New device paves way for technology to ease daily food, beverage tracking for seniors, chronically ill
University of Maine researchers invented a device that could serve as a launchpad for new technology to ease daily tracking of food and beverage consumption for seniors and people with chronic health conditions.
SipBit, created by Nimesha Ranasinghe, an assistant professor of spatial computing, and Chamath Amarasinghe, a Ph.D. student of spatial information science and engineering, can pinpoint beverage type, volume and sugar content once submerged in liquid. The device, trained to recognize these traits through a series of deep learning algorithms, can identify them by using electrical impedance measurements over a range of frequencies of a drink.
Electrical impedance is the opposition offered to the electric current — moving charged particles like electrons— by an object. A given set of measurements of an electrical impedance correlates with a particular beverage trait, such as whether it’s tea, coffee or soda.
SipBit applies a known electric pulse across thousands of frequencies and then measures the impedances through the drink, a method called electrical impedance spectroscopy. After collecting multiple sets of measurements, SipBit analyzes them to identify the physical and chemical properties of a beverage, particularly what type of drink it is and its volume and sugar content.
Many seniors and people with strict diets, including those who have cancer, heart and kidney diseases, diabetes and other conditions, have to manually record daily what they eat and drink in detail to help preserve their health, which Ranasinghe says can be tedious, time consuming and open to miscalculation. He and Amarasighe hope to enhance the technology in SipBit to identify even more traits, such as sodium (i.e., salt), carbohydrates, protein, and spice content, and record it on devices like computers and smartphones to alleviate their burden. They then hope to develop cutlery and drinkware that are equipped with SipBit.
Watch the video about SipBit produced by the Multisensory Interactive Media Lab to learn more.
“We’re starting from this foundation,” Ranasinghe says. “Our next step is to explore different applications and create a smart cup or tumbler where people can automatically record their calorie intake in detail and real time.”
SipBit differs from other technology designed to identify various aspects of food and beverages by using electrical impedance spectroscopy instead of analyzing pictures of what people eat and drink before and after meals.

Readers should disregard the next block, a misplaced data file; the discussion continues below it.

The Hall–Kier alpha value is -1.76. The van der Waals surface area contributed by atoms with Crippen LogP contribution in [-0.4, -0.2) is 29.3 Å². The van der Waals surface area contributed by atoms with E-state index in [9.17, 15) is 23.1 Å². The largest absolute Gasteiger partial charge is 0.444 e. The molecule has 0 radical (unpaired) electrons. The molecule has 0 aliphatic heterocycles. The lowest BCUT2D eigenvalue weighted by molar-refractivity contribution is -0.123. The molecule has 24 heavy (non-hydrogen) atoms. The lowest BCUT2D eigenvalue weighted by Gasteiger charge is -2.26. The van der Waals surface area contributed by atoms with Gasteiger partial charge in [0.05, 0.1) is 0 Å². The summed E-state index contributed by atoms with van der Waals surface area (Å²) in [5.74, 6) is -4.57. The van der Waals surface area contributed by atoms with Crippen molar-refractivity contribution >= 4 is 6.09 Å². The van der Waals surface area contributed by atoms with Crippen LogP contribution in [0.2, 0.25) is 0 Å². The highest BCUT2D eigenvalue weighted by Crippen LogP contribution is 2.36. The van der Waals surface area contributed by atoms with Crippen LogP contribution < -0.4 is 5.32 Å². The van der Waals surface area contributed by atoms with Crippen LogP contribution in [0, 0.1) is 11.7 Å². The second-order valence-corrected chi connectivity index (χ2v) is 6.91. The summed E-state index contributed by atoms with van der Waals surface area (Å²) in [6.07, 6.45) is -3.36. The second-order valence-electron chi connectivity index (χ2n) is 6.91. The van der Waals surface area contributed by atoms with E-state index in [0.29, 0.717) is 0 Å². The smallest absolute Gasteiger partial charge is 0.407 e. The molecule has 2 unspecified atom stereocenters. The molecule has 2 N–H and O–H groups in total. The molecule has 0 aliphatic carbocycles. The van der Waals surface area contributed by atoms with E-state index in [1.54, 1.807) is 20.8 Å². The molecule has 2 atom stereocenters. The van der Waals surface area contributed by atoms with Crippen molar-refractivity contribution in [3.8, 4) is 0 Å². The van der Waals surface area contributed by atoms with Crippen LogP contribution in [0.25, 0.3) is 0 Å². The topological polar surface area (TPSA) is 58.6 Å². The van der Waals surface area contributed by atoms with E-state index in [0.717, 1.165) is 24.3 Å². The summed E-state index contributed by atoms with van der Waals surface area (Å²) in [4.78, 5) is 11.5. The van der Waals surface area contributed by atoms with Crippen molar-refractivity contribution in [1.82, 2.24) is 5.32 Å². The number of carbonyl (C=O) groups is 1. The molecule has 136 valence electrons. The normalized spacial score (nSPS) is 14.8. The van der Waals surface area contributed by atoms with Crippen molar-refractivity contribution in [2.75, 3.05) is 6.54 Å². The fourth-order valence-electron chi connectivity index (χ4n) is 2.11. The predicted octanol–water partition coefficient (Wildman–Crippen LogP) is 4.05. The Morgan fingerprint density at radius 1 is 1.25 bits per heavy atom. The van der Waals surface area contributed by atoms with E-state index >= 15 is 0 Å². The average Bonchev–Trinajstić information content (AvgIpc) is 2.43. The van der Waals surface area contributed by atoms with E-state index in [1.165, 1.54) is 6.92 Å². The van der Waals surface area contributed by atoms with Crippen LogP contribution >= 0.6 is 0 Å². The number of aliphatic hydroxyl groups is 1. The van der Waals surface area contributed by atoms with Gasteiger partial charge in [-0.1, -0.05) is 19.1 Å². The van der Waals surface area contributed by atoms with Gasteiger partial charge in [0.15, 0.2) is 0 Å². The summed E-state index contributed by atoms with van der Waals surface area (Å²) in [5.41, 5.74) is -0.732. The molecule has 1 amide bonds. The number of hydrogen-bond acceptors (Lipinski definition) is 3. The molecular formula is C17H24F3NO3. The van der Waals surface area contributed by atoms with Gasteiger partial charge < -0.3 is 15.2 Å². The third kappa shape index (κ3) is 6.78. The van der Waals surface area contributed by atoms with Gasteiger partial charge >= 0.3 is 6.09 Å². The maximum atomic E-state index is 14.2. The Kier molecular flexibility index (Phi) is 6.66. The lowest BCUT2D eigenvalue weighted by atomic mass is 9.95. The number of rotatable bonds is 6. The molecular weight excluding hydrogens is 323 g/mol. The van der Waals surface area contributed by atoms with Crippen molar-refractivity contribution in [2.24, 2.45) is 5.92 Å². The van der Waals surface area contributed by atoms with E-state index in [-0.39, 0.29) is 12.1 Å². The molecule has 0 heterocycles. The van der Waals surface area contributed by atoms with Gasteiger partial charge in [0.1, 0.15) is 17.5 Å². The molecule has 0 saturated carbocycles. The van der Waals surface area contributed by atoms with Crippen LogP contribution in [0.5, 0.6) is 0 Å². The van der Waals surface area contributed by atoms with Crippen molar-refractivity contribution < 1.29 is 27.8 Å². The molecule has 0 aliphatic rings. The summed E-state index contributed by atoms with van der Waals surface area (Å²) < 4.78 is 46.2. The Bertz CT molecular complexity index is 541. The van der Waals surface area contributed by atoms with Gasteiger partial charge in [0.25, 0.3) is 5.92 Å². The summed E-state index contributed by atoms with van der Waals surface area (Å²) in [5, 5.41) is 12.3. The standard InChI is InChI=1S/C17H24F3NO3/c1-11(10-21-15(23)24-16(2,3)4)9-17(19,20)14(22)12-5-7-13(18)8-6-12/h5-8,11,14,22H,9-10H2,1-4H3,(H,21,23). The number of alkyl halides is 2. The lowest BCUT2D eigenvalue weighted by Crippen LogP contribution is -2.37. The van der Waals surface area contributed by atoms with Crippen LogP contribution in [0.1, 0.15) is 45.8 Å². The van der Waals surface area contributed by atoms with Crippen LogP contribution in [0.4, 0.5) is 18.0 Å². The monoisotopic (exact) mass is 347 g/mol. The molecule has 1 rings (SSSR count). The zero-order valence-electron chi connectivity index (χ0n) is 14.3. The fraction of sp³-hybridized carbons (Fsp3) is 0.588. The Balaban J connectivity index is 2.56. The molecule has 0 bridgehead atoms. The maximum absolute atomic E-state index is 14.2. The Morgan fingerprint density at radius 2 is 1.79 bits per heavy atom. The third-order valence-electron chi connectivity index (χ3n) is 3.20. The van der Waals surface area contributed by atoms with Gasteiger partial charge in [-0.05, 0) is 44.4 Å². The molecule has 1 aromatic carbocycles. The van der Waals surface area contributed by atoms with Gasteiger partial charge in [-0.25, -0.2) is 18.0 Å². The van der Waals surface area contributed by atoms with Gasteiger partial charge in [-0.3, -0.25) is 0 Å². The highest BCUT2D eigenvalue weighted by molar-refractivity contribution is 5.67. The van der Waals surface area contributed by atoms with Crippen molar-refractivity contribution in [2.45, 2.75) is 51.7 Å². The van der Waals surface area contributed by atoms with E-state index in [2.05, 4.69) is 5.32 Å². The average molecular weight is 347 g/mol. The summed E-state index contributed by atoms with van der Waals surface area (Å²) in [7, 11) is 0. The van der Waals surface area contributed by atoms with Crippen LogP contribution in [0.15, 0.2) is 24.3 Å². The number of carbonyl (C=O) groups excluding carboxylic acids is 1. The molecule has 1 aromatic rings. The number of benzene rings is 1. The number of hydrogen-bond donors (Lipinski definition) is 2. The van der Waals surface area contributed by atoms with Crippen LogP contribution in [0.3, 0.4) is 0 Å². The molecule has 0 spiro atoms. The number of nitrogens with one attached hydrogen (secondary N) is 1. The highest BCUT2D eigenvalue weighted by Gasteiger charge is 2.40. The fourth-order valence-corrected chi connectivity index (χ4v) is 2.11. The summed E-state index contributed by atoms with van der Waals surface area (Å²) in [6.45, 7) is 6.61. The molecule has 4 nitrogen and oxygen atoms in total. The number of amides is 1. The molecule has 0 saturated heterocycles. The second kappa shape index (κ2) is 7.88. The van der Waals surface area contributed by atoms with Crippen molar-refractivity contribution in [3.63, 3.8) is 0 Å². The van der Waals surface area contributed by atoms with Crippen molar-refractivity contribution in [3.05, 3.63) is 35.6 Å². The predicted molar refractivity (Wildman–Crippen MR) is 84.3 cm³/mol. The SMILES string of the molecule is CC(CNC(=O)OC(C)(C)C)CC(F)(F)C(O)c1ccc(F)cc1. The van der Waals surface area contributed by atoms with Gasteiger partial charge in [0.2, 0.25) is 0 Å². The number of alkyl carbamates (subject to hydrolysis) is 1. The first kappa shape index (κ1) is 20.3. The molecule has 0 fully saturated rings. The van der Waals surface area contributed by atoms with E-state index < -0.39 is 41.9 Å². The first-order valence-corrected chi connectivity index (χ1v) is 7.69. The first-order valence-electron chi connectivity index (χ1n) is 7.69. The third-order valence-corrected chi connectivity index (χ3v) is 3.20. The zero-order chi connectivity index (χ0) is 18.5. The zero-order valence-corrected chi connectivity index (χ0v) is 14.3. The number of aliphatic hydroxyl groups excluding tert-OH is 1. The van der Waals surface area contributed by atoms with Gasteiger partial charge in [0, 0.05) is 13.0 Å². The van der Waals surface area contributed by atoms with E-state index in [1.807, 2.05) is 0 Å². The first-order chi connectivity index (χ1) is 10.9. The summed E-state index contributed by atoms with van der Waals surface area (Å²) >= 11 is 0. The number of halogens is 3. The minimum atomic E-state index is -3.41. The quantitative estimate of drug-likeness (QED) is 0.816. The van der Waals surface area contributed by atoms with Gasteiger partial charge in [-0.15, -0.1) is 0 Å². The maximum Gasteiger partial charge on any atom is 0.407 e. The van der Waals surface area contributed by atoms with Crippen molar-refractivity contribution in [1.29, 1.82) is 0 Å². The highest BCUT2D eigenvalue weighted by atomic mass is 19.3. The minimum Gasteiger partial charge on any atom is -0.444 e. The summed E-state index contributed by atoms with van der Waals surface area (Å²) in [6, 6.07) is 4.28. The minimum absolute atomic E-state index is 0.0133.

Amarasinghe and Ranasinghe say other devices have problems accurately distinguishing beverages of the same color and identifying their volume and other internal attributes. For example, they may struggle to determine whether a coffee was a dark or medium roast or how much is the sugar content of the drink.
“Through electrical impedance, we can recognize different beverage types and traits based on different signatures; for example, a cup of Pepsi versus a cup of Coca Cola,” Amarasinghe says.
Ranasinghe’s research primarily focuses on replicating culinary experiences by simulating tastes, smells and other senses through multisensory augmented reality and other technologies. His inventions have earned awards and national acclaim. Some of his popular devices include the Virtual Cocktail, or Vocktail, Digital Lollipop and Virtual Lemonade.
Ranasinghe says SipBit builds on his previous research because having sensory technology that can detect and collect data on different food or beverage traits will help invent new devices to simulate those experiences. He says he eventually hopes to develop a virtual space where people can share simulated foods and beverages around the world.
“We can provide new opportunities for human-food interactions,” Ranasinghe says. “One drive I have is figuring out how we can add these unexplored senses — smell and taste — into our technologies. SipBit is part of a bigger puzzle of future human-food digital interactions because if you want to incorporate new senses, you have to invent technology that can simulate them, sense them and collect data on them.”
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